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An Ode to Node.js

Posted on October 25th, 2017 in Musings about code

I started using computers when I was 4 years old. Albeit, it was a MS-DOS machine with just 4 MB hard disk, but clearly, I have always been drawn to computers. My curiosity for computers continued to grow when I was first introduced to coding in the 4th grade. I started coding in logo and by the time I was in 8th grade, I was assembling PCs and coding in visual basics. Needless to say, by the time I was an adult, I was hungry for more; more freedom, more creativity, more ability.

This is where Node.js comes in. I started developing in Node.js four years ago. From my first introduction, I realized Node gave me the freedom to develop web applications in the paradigm of my choice. This ability to define my own structure, allowed me to create applications in a way more suited to the needs of that application. Some may argue that this dynamic nature makes Node volatile and dangerous. However, for me, it gave me a playground to be creative, and develop my vision from a blank canvas. Most coding languages have a defined paradigm, where you have to follow the strict rules to make things. Simply put, that meant you spent more time following the rules. It meant you had to have teams developing this structure of models and controls. You were limited by the verbosity of these frameworks. Node made that obsolete; you can do all these functions single-handedly and at a much faster pace.

 

Another great feature of Node is that it’s not controlled by an organization. As an open source platform, anyone can contribute to it, find issues in it, and create fixes for it. Nothing is hidden. This may seem counterintuitive to security at first; however, with a million eyes looking at it, anything that could be hacked gets noticed and fixed. Additionally, its barebones core is complemented with a vast ocean of libraries at Node Package Manager (NPM). These libraries save a lot of time and manpower. Using a library is equivalent to hiring a team to do something for you. You don’t have to spend months building and testing it, as it is already being used at so many other firms.

 

Given this flexibility and the many resources in open source libraries, it was the clear choice and outlet for me to express my need to create and in a meaningful way. Creating web applications for Quality Edgar Solutions became an intuitive process. I could start with this new-age tool and reduce my bootstrap time from months to days; creating first iterations of a stable, secure application became a task of weeks, not years. However, in doing so, I had to keep in mind not to get lost in the unstructured nature of node. It was dangerous to disregard structure completely. I had to define a structure for applications we had and were going to make.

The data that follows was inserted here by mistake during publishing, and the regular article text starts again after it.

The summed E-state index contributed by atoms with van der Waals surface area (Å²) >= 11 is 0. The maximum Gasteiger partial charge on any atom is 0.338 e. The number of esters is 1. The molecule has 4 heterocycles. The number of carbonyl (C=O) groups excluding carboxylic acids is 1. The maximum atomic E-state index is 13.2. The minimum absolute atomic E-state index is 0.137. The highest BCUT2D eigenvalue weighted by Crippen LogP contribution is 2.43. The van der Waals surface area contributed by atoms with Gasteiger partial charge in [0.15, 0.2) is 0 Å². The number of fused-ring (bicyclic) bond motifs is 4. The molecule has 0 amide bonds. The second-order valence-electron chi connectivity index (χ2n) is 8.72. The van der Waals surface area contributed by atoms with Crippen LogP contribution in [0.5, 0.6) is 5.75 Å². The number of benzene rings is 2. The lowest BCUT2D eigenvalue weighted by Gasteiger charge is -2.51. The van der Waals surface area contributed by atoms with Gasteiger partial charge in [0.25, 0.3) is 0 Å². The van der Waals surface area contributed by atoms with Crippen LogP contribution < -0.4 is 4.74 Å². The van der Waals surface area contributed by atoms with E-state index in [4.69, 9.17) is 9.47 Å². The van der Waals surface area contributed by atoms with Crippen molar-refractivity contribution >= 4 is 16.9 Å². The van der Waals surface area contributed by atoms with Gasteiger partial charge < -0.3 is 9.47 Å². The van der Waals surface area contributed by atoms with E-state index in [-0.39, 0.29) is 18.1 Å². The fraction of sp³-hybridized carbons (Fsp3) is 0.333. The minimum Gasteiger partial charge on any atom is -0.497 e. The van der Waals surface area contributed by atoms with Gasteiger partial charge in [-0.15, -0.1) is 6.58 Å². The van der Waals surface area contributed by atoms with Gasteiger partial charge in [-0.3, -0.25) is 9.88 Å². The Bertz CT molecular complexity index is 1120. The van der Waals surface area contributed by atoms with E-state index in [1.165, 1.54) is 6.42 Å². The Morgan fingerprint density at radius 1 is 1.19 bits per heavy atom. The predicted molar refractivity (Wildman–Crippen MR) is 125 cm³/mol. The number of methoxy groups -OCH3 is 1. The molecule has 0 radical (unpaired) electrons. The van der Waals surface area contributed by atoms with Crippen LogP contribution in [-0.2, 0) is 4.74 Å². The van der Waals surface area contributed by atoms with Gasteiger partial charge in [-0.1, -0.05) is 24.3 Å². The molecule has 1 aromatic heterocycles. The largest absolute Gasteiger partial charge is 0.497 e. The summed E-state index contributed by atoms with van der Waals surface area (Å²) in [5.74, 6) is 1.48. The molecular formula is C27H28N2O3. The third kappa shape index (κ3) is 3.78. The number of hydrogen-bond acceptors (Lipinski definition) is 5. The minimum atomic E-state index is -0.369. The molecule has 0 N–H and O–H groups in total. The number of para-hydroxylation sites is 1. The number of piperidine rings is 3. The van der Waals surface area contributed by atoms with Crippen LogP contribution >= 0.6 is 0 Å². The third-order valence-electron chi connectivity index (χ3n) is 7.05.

To do this, I decided on the path of microservices which are small applications that do one specific task. In doing so, it made our code modular. I could have a multitude of applications doing different tasks on a macroscopic level, but also doing a lot of similar tasks at microscopic level. This meant that I didn’t have to redesign whole applications, but combine existing blocks with some new ones to create what I needed. Much like Legos, I could create any number of shapes using the same basic blocks.

 

Apart from its dynamic, nonrestrictive nature, the other big power of Node is its event driven framework. Node doesn’t run code in a sequence, but based on events. In simple terms, a Node program would work like a complex flow chart instead of a step-by-step process, which allows the program to avoid being blocked at any one step. This makes it extremely powerful without compromising speed, and it doesn’t need big chunky machines to do the same task as other frameworks.

 

Node is an effective tool, and like with any tool, there are drawbacks to this paradigm. For example, you would not use Node to do computations. Its purpose is to make web applications. For any computational tasks, I would use different languages. You wouldn’t use a hammer to accomplish the task of a screwdriver; in creating web applications nothing compares to node.

 

Being a developer in the Node.js space has been really exciting. It’s been the platform that has allowed me to develop web applications for Quality EDGAR Solutions that has put them ahead of their competition. It’ll be fun to continue to reinvent the SEC filing sector with the power of Node. Next up on my to do list? Keep making the workflow of SEC filings smoother, faster, and more powerful by automating tasks. Be on the lookout for updates.

 

If you haven’t tried Node yet, what are you waiting for?